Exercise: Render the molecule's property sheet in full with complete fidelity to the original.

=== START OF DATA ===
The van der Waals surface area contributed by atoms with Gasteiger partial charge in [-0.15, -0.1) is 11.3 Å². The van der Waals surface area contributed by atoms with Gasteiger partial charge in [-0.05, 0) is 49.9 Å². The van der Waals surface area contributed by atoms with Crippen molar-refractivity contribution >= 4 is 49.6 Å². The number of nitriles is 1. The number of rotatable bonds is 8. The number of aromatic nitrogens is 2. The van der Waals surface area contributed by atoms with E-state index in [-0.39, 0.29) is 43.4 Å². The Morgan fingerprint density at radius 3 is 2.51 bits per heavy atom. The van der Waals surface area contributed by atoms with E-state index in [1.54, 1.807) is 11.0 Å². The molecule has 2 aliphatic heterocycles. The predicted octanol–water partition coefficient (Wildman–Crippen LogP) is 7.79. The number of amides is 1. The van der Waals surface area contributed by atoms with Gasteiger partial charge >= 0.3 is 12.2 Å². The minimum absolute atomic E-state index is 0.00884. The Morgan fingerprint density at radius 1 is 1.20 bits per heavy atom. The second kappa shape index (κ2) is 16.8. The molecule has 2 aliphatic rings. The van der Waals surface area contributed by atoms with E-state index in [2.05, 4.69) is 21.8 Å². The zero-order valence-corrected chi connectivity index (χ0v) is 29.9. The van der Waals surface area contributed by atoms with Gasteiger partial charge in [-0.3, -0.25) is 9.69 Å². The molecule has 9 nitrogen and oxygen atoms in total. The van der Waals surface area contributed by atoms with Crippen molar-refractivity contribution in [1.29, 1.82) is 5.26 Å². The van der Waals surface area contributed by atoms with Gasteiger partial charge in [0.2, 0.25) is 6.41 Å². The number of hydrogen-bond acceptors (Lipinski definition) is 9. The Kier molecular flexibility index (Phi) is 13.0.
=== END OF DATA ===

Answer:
The van der Waals surface area contributed by atoms with Gasteiger partial charge in [-0.15, -0.1) is 11.3 Å². The van der Waals surface area contributed by atoms with Gasteiger partial charge in [-0.05, 0) is 49.9 Å². The van der Waals surface area contributed by atoms with Crippen molar-refractivity contribution >= 4 is 49.6 Å². The number of nitriles is 1. The number of rotatable bonds is 8. The number of aromatic nitrogens is 2. The van der Waals surface area contributed by atoms with E-state index in [-0.39, 0.29) is 43.4 Å². The Morgan fingerprint density at radius 3 is 2.51 bits per heavy atom. The van der Waals surface area contributed by atoms with E-state index in [1.54, 1.807) is 11.0 Å². The molecule has 2 aliphatic heterocycles. The predicted octanol–water partition coefficient (Wildman–Crippen LogP) is 7.79. The number of amides is 1. The van der Waals surface area contributed by atoms with Gasteiger partial charge >= 0.3 is 12.2 Å². The minimum absolute atomic E-state index is 0.00884. The Morgan fingerprint density at radius 1 is 1.20 bits per heavy atom. The second kappa shape index (κ2) is 16.8. The molecule has 2 aliphatic rings. The van der Waals surface area contributed by atoms with E-state index in [2.05, 4.69) is 21.8 Å². The zero-order valence-corrected chi connectivity index (χ0v) is 29.9. The van der Waals surface area contributed by atoms with Gasteiger partial charge in [-0.3, -0.25) is 9.69 Å². The molecule has 9 nitrogen and oxygen atoms in total. The van der Waals surface area contributed by atoms with Crippen molar-refractivity contribution in [1.29, 1.82) is 5.26 Å². The van der Waals surface area contributed by atoms with Gasteiger partial charge in [0.2, 0.25) is 6.41 Å². The number of hydrogen-bond acceptors (Lipinski definition) is 9. The Kier molecular flexibility index (Phi) is 13.0.